This essay was submitted to Open Philanthropy's Cause Exploration Prizes contest (before the deadline). We are uploading some entries late, but all good-faith entries were considered for prizes.


Open Philanthropy should officially start up a meta-science cause area. 

It has toyed with meta-science for many years. Indeed, back in 2012-13, Holden Karnofsky gave me a one-pager idea he had seen from Steve Goodman and John Ioannidis at Stanford (which I helped them develop into METRICS, the Meta-Research Innovation Center at Stanford).

But it’s time to make this a full-fledged cause area. 


The case is simple: 

Scientific innovation is a key driver of economic and human flourishing. 

But our current scientific ecosystem is too tied down by bureaucracy, incrementalism, status quo biases, poor reproducibility, and more. In a world so highly affected by scientific outliers, we need to be obsessed with reducing upside decay.

We may not be able to predict how to optimize for outliers, but we can at least stop doing all of the things that prevent outliers. After all, if we drive even one Katalin Karikó out of the system, that could cost us a trillion dollars. 


Let’s take just one indicator: whether we’re getting the maximum value from talented scientists who happen to be younger. 

Einstein had his best year at age 26. Heisenberg published his uncertainty principle at age 26. Paul Samuelson’s masterpiece “Foundations of Economic Analysis” was based on work he completed at age 26. James Watson was 25 when he helped discover the structure of DNA. 

Yet in today’s scientific workforce, a 26-year-old might be merely half-way through a doctorate, and would virtually never be eligible for a major scientific grant. Indeed, the median age for a first NIH grant is 42 for men and 44 for women, meaning half of such grants are given to people above that age! 

Such a lengthy timeline, combined with low pay in early years and the uncertainty of getting tenure, almost certainly discourages many highly-talented people from entering science in the first place.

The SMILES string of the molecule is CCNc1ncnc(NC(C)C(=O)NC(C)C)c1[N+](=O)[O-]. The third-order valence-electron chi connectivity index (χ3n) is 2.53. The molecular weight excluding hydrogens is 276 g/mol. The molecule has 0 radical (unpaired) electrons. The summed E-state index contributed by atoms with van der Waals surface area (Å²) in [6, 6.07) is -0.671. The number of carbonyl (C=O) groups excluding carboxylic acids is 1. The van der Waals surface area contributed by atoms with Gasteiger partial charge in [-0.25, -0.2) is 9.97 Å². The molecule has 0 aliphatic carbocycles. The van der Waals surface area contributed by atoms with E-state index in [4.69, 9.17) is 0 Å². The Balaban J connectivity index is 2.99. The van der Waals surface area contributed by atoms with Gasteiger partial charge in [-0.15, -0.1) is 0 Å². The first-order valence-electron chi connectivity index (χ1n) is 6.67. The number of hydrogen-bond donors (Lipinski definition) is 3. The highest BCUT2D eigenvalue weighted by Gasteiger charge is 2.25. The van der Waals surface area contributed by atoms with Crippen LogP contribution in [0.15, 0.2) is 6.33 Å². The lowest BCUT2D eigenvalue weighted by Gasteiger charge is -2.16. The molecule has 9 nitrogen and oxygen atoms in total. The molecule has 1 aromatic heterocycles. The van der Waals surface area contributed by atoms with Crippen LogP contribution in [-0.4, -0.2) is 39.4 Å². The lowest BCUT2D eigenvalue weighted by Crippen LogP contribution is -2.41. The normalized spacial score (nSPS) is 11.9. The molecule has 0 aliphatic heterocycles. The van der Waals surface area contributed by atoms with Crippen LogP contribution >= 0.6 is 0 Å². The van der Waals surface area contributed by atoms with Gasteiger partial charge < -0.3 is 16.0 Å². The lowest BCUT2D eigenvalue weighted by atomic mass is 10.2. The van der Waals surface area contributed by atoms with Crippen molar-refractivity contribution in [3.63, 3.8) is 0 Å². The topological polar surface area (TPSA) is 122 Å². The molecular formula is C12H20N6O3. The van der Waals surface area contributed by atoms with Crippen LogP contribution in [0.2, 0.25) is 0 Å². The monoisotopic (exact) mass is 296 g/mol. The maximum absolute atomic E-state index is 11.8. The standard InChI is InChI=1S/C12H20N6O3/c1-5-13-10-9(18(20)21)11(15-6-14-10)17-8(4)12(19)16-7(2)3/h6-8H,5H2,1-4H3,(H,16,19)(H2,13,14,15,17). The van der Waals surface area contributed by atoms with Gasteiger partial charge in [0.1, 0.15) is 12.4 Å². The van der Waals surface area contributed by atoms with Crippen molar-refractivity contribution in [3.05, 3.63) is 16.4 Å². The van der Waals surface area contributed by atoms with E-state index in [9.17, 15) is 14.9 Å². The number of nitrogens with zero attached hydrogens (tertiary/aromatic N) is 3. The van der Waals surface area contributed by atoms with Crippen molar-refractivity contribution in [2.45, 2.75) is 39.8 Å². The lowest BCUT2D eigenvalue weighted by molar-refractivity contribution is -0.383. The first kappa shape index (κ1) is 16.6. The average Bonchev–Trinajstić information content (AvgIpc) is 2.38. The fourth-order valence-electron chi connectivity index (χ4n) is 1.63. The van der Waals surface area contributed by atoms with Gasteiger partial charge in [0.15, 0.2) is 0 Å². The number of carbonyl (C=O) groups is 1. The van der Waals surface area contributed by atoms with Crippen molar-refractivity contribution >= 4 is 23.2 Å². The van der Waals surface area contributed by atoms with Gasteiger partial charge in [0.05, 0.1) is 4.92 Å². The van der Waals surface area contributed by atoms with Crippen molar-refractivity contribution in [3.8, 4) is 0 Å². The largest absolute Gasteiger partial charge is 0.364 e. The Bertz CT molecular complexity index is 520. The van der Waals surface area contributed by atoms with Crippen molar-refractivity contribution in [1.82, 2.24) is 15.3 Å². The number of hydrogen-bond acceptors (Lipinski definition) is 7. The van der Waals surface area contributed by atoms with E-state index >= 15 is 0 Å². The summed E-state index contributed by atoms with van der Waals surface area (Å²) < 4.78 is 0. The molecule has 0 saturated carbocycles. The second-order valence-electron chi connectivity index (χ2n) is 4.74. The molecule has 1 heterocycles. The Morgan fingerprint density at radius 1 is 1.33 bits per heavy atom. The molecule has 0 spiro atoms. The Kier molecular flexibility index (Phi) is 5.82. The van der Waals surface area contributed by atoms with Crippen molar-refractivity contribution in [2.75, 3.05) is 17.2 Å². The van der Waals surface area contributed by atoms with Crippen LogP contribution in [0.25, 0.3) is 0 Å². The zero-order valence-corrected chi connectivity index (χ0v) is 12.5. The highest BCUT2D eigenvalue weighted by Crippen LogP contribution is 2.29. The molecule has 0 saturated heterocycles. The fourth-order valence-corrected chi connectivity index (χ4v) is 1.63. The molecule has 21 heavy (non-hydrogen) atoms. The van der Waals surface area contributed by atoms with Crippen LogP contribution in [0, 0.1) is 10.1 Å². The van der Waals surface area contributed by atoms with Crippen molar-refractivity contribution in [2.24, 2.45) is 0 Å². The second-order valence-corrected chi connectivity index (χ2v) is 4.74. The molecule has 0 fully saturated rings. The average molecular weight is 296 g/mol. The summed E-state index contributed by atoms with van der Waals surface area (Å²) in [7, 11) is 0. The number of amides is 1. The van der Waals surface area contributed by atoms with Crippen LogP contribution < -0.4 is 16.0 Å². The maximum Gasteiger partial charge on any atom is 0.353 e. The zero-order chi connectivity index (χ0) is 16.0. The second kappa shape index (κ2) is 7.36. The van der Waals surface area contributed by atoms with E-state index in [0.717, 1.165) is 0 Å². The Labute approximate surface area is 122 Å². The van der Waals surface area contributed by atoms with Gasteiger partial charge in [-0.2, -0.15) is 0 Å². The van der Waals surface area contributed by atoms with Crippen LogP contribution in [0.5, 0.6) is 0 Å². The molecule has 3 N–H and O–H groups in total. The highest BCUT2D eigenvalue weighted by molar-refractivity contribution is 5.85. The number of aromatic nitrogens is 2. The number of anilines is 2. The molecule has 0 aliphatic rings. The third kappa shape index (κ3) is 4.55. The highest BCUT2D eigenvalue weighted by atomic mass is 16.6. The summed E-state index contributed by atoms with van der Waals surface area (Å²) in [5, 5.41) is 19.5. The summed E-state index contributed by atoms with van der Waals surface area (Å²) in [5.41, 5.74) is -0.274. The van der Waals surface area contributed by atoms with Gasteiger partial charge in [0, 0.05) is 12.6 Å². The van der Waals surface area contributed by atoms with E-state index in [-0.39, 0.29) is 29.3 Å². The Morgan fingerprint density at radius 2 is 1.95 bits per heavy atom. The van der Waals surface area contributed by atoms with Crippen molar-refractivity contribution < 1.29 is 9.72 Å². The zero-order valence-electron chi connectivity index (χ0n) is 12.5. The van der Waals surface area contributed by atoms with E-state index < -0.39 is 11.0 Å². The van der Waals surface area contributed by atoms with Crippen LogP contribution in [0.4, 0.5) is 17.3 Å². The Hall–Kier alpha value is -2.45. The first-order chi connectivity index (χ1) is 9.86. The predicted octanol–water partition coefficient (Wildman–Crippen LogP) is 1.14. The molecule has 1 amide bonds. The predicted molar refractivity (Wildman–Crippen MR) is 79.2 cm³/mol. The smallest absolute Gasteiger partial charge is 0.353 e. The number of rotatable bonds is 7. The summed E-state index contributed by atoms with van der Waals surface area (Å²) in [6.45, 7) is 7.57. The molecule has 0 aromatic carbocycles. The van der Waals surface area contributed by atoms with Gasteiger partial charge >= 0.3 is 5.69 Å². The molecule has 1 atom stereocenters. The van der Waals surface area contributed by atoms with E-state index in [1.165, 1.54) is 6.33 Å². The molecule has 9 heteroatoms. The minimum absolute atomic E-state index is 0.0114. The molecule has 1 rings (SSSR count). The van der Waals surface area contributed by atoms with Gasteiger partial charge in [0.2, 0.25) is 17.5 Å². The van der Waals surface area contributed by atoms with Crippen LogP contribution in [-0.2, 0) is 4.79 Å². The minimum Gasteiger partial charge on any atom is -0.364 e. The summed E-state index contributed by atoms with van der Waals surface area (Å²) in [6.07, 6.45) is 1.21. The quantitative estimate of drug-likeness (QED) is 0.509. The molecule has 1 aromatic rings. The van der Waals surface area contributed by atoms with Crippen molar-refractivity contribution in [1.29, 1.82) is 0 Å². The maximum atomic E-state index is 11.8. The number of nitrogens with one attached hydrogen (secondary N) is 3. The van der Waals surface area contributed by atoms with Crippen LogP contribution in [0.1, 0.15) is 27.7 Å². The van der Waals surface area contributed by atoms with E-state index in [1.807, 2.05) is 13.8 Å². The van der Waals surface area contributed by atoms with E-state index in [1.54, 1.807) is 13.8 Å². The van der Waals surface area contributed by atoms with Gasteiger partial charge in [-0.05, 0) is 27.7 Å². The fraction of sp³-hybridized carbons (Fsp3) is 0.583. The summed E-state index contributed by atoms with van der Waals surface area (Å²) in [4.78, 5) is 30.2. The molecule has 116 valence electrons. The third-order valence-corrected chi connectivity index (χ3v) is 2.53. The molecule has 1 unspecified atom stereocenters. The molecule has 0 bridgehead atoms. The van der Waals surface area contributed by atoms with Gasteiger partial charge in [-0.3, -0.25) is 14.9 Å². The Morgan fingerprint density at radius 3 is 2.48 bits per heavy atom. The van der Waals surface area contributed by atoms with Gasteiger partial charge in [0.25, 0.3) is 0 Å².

(Imagine telling Einstein or Heisenberg at age 25 that they would have to wait 10 more years before they were deemed worthy of scientific recognition, but that they could earn many times more money in tech or finance.) 

On top of that, there is reason to think that even when smart and talented people get doctorates in science, the best among them can be selected out of the academic workforce, because they want to spend time on the most important problems at the forefront of a field rather than cranking out marginal publications. The hard problems, after all, might take 8 or 10 years to make progress, and no one has time for that. 

If we could fix this problem alone, the future improvements to scientific and economic progress might be in the trillions. I can’t in good conscience create a lengthy spreadsheet calculation, because nearly every number would be made-up. The more important point in any event is whether one agrees with the overall intuition. (If you don’t agree, then no spreadsheet would convince you, while if you do agree that radical scientific progress is possible and that current practices discourage it, no spreadsheet is necessary.)


So far, I’ve just been addressing the problem of how the system wastes young talent or drives it away altogether. There are many other problems to address, such as the lack of reproducibility, the inherent biases and conservatism of peer review, the lack of experimentation with different models of funding, the micromanagement and overly-bureaucratic nature of the funding system, and more. 

Suffice it to say: Our scientific system has found many ways to stifle curiosity and innovation. A meta-science effort to promote better policies, while carefully studying what works and what doesn’t, could ultimately create benefits so staggering that they are equivalent to developing the steam engine or discovering the structure of DNA. 





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